The New ‘Mansion Tax’: What Does It Mean for NYC Homeowners? The Other Alternative Would've Been a Pied-a-Terre Tax

(iStock.com)

Taxes from the sales of multimillion-dollar homes are going up, thanks to the folks up in Albany.

As part of New York State’s 2020 budget, a change has been enacted to New York State’s ‘mansion tax.” Originally enacted in 1989 by then-Gov. Mario Cuomo, the ‘mansion tax’ was a tax on statewide sales of homes of $1 million or more. Its original intent was to bolster New York State’s budget during an economic recession.

The revision on the tax for fiscal year 2020, which was approved by the State Legislature and Gov. Andrew Cuomo, will apply only to sales of $1 million and over in New York City. Proceeds from it will be used to fund improvements for the city’s perpetually deteriorating subway system.

Let’s look at how the ’mansion tax’ works.

The Changes

While the statewide tax will remain at 1 percent, the tax on New York City property will increase with purchases of $2 million or more, and rise to a total of 3.9 percent on transactions of $25 million and over.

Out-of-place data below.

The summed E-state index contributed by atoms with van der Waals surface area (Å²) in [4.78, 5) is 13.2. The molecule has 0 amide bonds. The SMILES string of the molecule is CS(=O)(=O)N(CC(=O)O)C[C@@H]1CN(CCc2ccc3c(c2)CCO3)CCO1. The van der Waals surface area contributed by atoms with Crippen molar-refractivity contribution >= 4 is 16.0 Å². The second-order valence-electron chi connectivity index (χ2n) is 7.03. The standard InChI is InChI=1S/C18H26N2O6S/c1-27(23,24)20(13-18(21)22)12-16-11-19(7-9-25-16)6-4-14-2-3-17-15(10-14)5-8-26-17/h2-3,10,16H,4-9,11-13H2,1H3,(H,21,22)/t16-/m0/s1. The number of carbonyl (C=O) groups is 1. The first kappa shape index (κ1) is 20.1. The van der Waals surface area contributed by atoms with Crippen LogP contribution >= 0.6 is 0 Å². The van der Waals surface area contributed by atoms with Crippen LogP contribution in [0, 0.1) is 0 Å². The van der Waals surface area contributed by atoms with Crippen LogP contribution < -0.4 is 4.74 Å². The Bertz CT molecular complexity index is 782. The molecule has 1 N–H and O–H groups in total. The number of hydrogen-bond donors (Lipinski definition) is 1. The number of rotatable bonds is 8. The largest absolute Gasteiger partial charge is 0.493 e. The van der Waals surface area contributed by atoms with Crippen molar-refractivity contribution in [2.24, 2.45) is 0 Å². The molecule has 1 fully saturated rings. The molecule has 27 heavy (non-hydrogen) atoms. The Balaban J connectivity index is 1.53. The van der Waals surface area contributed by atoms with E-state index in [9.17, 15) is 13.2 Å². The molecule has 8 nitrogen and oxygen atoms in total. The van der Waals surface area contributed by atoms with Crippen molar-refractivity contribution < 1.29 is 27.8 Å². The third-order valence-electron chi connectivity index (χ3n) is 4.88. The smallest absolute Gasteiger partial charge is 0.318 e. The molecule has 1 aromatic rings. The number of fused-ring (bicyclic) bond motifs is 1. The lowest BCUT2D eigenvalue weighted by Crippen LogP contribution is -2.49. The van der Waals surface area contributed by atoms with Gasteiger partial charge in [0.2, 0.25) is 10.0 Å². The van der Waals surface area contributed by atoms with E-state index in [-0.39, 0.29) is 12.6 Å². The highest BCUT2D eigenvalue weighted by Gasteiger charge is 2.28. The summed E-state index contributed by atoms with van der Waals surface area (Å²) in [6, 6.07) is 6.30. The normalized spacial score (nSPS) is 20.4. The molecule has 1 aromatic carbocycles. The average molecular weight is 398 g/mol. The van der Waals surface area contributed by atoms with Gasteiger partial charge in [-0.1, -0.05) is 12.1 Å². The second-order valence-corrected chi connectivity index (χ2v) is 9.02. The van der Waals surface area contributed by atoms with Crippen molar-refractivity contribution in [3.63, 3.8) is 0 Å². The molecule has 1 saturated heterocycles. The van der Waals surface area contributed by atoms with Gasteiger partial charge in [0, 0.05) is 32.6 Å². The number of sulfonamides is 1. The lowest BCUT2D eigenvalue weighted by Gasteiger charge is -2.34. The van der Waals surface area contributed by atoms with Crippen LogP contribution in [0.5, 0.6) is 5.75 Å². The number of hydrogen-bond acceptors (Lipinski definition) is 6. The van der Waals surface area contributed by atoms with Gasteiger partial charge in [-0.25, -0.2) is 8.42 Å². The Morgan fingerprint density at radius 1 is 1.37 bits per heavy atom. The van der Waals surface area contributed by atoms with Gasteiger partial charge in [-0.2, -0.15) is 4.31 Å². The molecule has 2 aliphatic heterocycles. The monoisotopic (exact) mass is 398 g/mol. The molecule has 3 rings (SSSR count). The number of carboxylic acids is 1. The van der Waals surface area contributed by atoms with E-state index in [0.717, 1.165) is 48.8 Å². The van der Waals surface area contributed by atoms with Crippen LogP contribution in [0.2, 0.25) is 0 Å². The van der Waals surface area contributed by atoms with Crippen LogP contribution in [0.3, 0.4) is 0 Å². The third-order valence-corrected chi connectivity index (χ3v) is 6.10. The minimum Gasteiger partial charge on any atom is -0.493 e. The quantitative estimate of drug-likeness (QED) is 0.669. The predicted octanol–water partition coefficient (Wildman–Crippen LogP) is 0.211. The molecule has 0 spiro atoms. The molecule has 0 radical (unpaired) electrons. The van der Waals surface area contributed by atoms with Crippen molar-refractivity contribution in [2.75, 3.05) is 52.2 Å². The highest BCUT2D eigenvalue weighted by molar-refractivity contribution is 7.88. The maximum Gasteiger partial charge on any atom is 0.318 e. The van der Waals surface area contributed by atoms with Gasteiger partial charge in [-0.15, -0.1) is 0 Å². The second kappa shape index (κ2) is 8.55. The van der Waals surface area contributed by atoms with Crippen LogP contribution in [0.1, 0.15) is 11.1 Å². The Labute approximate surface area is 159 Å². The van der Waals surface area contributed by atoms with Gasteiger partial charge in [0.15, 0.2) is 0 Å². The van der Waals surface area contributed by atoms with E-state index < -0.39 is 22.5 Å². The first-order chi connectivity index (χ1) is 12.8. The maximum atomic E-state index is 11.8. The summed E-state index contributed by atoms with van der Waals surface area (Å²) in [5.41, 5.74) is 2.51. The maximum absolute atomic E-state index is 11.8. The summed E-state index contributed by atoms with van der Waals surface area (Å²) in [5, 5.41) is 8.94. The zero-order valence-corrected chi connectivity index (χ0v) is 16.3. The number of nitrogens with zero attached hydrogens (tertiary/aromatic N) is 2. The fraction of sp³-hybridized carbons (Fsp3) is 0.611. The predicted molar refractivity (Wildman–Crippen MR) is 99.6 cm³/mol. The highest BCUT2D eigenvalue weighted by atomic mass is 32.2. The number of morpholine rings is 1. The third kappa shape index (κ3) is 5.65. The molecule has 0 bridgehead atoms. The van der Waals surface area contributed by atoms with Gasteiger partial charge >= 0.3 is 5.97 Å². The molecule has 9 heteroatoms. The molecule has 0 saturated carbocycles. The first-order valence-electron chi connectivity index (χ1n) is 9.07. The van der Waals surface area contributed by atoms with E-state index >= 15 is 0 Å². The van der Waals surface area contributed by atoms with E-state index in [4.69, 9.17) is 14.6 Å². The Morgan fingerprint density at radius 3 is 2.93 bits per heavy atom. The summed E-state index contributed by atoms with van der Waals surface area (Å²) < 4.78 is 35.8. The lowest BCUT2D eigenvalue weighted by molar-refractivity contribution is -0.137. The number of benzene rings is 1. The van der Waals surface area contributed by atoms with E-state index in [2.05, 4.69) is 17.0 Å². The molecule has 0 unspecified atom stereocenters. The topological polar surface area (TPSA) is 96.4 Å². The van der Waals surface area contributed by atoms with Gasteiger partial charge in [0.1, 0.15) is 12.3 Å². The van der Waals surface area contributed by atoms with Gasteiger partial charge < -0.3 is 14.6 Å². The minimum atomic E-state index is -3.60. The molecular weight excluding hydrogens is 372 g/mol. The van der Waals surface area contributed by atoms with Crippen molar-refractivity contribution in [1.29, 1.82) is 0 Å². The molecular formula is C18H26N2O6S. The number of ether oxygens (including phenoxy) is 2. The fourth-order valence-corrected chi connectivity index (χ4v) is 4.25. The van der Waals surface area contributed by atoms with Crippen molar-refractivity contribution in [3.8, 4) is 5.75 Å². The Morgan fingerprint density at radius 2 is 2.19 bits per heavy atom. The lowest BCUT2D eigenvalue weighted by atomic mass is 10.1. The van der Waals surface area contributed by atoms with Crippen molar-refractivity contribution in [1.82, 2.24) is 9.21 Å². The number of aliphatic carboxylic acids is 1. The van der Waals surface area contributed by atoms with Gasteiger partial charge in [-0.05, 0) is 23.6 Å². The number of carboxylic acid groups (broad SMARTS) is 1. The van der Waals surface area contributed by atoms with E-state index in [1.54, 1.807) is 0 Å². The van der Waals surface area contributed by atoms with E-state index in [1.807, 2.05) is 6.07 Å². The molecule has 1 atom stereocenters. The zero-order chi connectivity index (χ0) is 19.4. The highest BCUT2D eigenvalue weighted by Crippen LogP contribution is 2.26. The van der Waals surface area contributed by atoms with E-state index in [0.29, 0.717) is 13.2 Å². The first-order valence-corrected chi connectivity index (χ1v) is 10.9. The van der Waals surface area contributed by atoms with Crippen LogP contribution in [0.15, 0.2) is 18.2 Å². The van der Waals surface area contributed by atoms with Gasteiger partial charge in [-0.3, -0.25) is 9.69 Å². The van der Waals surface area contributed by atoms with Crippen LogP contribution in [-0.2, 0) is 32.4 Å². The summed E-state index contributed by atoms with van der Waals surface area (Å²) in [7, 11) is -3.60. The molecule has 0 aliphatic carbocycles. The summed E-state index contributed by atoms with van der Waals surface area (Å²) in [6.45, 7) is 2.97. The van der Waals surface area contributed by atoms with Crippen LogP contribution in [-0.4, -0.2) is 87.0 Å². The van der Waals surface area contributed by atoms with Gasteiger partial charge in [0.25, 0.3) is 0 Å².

Read More...

Related Articles

Support for Pied-à-Terre Tax Grows

Albany Lawmakers Push for Taxing Second Homes

Momentum Behind Pied-à-Terre Tax Stalls

NYC Real Estate Industry Lobbies Against Tax on Luxury Second Homes

Northern Manhattan Residential Sales Hit a Blip

Elliman Reveals Latest 2Q Numbers for the Area

9 Manhattan Luxury Residential Properties Signed Into Contract Last Week

It Was the First Time Since December That the Number of Sales Was Below 10

REBNY: Average Sales Prices for Manhattan, Brooklyn, and Queens Co-ops Set Records in 3Q 2017

Queens Condo Average Sales Price Also Go Strong in Same Quarter

Report: 3-Week Luxury Sales Streak Peters Out

Only 15 $4M+ Properties Signed into Contract Last Week